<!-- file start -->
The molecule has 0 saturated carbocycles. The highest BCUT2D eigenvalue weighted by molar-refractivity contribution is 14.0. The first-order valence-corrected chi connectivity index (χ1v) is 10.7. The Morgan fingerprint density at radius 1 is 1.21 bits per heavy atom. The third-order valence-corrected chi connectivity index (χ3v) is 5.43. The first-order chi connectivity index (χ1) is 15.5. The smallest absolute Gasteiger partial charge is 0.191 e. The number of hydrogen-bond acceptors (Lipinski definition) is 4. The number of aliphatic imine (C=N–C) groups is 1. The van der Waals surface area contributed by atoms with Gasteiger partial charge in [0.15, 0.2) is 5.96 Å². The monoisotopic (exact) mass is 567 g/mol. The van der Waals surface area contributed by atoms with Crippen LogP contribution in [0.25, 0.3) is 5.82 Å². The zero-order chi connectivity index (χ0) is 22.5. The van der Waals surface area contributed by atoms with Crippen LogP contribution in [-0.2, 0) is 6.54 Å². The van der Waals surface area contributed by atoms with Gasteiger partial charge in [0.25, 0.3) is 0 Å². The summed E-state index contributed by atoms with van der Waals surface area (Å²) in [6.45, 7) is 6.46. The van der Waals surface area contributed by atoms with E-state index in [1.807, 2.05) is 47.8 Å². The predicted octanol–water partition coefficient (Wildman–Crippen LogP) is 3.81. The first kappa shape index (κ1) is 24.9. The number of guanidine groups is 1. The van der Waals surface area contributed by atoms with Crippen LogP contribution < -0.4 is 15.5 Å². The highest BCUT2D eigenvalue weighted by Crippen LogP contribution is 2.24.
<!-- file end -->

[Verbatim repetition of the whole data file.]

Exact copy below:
The molecule has 0 saturated carbocycles. The highest BCUT2D eigenvalue weighted by molar-refractivity contribution is 14.0. The first-order valence-corrected chi connectivity index (χ1v) is 10.7. The Morgan fingerprint density at radius 1 is 1.21 bits per heavy atom. The third-order valence-corrected chi connectivity index (χ3v) is 5.43. The first-order chi connectivity index (χ1) is 15.5. The smallest absolute Gasteiger partial charge is 0.191 e. The number of hydrogen-bond acceptors (Lipinski definition) is 4. The number of aliphatic imine (C=N–C) groups is 1. The van der Waals surface area contributed by atoms with Gasteiger partial charge in [0.15, 0.2) is 5.96 Å². The monoisotopic (exact) mass is 567 g/mol. The van der Waals surface area contributed by atoms with Crippen LogP contribution in [0.25, 0.3) is 5.82 Å². The zero-order chi connectivity index (χ0) is 22.5. The van der Waals surface area contributed by atoms with Crippen LogP contribution in [-0.2, 0) is 6.54 Å². The van der Waals surface area contributed by atoms with Gasteiger partial charge in [0.25, 0.3) is 0 Å². The summed E-state index contributed by atoms with van der Waals surface area (Å²) in [6.45, 7) is 6.46. The van der Waals surface area contributed by atoms with E-state index in [1.807, 2.05) is 47.8 Å². The predicted octanol–water partition coefficient (Wildman–Crippen LogP) is 3.81. The first kappa shape index (κ1) is 24.9. The number of guanidine groups is 1. The van der Waals surface area contributed by atoms with Crippen LogP contribution < -0.4 is 15.5 Å². The highest BCUT2D eigenvalue weighted by Crippen LogP contribution is 2.24.